… blame poor sales on loose ban on imported chillies and cauliflowers 

Choki Wangmo | Tsirang

While illegally imported chillies, cauliflowers, and broccolis are making rounds at the price of local produce, farmers of the southern dzongkhags say their vegetables are rotting in the fields.

A few years ago, there was a surge in commercial farmers growing winter vegetables under the economic contingency plan triggered by the pandemic and import restrictions on chillies, beans, and cauliflowers.

Today, these farmers are suffering losses due to a lack of market for their local produce. Many have given up their farms due to stiff competition from illegally imported vegetables sold at a cheaper rate.

Hochu Leki is Dagana dzongkhag’s commercial vegetable aggregator (CA). He has signed contracts with farmers to market their vegetables to other dzongkhags.

Since the harvest season of winter chillies and cauliflowers started a month ago, he has been constantly receiving calls from farmers across the gewogs. Everyone wanted him to collect their chillies and cauliflowers. The pressure is only expected to mount as many of his CA friends left the vegetable business for other opportunities.

“I cannot deny requests from farmers as I am bound to them with contract agreements,” Hochu Leki said.

He had marketed chillies and cauliflowers from Dagana to other dzongkhags but without success. It took him six days to sell 600kgs of local chillies at Thimphu Centenary Farmers’ Market (CFM).

He has collected three Bolero loads of chillies from across the dzongkhag. He buys a kg of chilli at a farmgate price of Nu 100 and has to sell at Nu 70 or 80 at the CFM. “Vendors at CFM say that they can easily buy imported chillies at Nu 15 and sell at Nu 45. They refuse the locally sourced ones,” he said.

Some vendors, he said, directly contact farmers and buy chillies at an increased rate  to charge high prices at the CFM. This trend, he said, is eventually affecting the farmers as consumers complain about high charges for local produce.

The highest price a CA can charge a farmer is Nu 350 a kg according to the fixed farmgate price for chillies.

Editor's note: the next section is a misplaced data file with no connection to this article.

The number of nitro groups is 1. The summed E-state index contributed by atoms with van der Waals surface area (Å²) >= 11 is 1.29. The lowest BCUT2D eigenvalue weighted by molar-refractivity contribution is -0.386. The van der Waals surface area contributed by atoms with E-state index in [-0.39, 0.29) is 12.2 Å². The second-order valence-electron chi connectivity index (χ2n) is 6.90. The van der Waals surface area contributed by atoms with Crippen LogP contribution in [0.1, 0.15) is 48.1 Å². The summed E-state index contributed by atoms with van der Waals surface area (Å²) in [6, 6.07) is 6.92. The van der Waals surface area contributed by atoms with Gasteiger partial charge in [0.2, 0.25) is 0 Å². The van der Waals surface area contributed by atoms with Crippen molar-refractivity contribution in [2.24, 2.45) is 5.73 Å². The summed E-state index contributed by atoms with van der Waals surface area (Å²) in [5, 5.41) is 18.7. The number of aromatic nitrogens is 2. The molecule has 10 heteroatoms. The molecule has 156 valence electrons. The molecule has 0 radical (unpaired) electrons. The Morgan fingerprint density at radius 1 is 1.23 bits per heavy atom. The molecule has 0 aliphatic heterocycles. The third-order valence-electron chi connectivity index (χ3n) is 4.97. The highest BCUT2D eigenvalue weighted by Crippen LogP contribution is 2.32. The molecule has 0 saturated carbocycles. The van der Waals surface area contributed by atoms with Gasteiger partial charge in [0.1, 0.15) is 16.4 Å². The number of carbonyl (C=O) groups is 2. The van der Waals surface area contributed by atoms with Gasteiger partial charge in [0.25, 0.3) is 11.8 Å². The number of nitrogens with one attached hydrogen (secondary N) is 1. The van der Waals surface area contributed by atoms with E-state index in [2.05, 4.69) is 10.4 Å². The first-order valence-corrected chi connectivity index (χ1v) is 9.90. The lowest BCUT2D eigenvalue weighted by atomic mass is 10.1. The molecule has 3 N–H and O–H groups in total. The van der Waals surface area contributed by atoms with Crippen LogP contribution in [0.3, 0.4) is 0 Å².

The dzongkhag has a designated counter at the CFM, but farmers say that it was impossible to compete with imported produce.

Commercial farmers said that if the government could at least strictly monitor illegal imports or impose import restrictions for vegetables in two months in winter, it would greatly enhance marketing and encourage farmers to continue commercial production.

“Marketing is a challenge every winter. We can’t totally ban import but there needs to be strict monitoring by the authorities concerned,” said Bimal Subba a progressive youth farmer in Samarchu.

He said that it was time the government trusted local producers and let them pick up their businesses until the country is self-sufficient. “Farmers are discouraged and leave commercial production as there is a continued disruption in the market.”

In the past, Bimal Subba and his brothers earned Nu 800,000 from the sale of chillies. They have expanded the farm to seven acres this year.

They have harvested about 980kgs within a month. The production is expected to increase in February.

“Restriction is the way forward; we can never compete with imported products. But the country is prioritising organic produce and we can be chilli sufficient in two to three years” the youth said.

Dhan Bdr Subba’s 30 decimal chilli farm is still not harvested. No CAs contacted him this year. Most of the villagers in Samarchu could improve their livelihood from the sale of chillies.

“In the first year of cultivation, it took time for us to get used to the equipment and new methods of farming. Now, we are confident and there is no market,” said Dhan Kumar Subba.

Farmers are also struggling to market cauliflowers due to surplus production in the country.

Hochu Leki said that they can’t even market a kg of cauliflower at Nu 15 at CFM. Last year, he earned Nu 60 a kg.

“The situation has deteriorated and people are no longer interested. We talk about self-sufficiency and then allow import, discouraging local producers,” he added.

Karmaling Kuenphen Tshogpa wrote to the gewog administration recently seeking support and interventions for chilli marketing. The CAs and farmers also approached the dzongkhag administration. There is no official communication yet.

In Tsirang, many farmers abandoned winter chilli cultivation. They are now growing early chillies (big chillies). The farmers, however, are struggling to sell cauliflowers and broccolis.

“Most of the broccolis are flowering in the fields,” said an agriculture extension officer in one of the gewogs.

A farmer from Sergithang, San Man Subba, said that the farmers are now selling a kg of cauliflower at Nu 20 to 30. “Rampant illegal import is wiping off the market for local producers,” he said.

He said that not many are interested in farming now.

Agriculture Minister Yeshey Penjor said that the import restriction on chillies, beans, and cauliflower is still effective. “Illegal importers of these banned produce are liable for hefty fines and penalties.”

Farmers should inform their local government leaders for effective response, Lyonpo added.

In 2016, the government imposed import restrictions on chillies, cauliflowers, and beans, stating high pesticide content. 

However, farmers allege that there is no strict monitoring at the borders.